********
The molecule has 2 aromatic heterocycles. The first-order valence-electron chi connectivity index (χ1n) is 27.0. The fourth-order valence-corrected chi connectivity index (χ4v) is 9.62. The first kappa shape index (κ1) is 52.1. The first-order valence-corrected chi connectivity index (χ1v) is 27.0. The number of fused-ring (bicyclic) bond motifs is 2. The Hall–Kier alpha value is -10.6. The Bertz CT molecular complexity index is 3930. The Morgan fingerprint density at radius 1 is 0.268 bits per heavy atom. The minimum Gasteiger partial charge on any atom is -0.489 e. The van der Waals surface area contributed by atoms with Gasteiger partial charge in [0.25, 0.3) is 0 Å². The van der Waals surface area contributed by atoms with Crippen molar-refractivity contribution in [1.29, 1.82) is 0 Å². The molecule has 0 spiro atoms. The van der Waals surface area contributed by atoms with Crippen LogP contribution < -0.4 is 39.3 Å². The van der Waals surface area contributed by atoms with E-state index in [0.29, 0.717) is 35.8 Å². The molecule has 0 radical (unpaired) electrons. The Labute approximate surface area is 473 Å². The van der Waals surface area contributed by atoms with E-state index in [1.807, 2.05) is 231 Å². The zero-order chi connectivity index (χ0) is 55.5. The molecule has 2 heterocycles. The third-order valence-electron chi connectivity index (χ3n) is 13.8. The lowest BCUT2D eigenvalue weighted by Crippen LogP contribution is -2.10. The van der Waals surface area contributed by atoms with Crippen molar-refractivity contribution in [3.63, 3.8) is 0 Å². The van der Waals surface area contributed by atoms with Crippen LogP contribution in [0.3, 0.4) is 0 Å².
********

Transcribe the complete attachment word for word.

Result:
The molecule has 2 aromatic heterocycles. The first-order valence-electron chi connectivity index (χ1n) is 27.0. The fourth-order valence-corrected chi connectivity index (χ4v) is 9.62. The first kappa shape index (κ1) is 52.1. The first-order valence-corrected chi connectivity index (χ1v) is 27.0. The number of fused-ring (bicyclic) bond motifs is 2. The Hall–Kier alpha value is -10.6. The Bertz CT molecular complexity index is 3930. The Morgan fingerprint density at radius 1 is 0.268 bits per heavy atom. The minimum Gasteiger partial charge on any atom is -0.489 e. The van der Waals surface area contributed by atoms with Gasteiger partial charge in [0.25, 0.3) is 0 Å². The van der Waals surface area contributed by atoms with Crippen molar-refractivity contribution in [1.29, 1.82) is 0 Å². The molecule has 0 spiro atoms. The van der Waals surface area contributed by atoms with Crippen LogP contribution < -0.4 is 39.3 Å². The van der Waals surface area contributed by atoms with E-state index in [0.29, 0.717) is 35.8 Å². The molecule has 0 radical (unpaired) electrons. The Labute approximate surface area is 473 Å². The van der Waals surface area contributed by atoms with E-state index in [1.807, 2.05) is 231 Å². The zero-order chi connectivity index (χ0) is 55.5. The molecule has 2 heterocycles. The third-order valence-electron chi connectivity index (χ3n) is 13.8. The lowest BCUT2D eigenvalue weighted by Crippen LogP contribution is -2.10. The van der Waals surface area contributed by atoms with Crippen molar-refractivity contribution in [3.63, 3.8) is 0 Å². The van der Waals surface area contributed by atoms with Crippen LogP contribution in [0.3, 0.4) is 0 Å².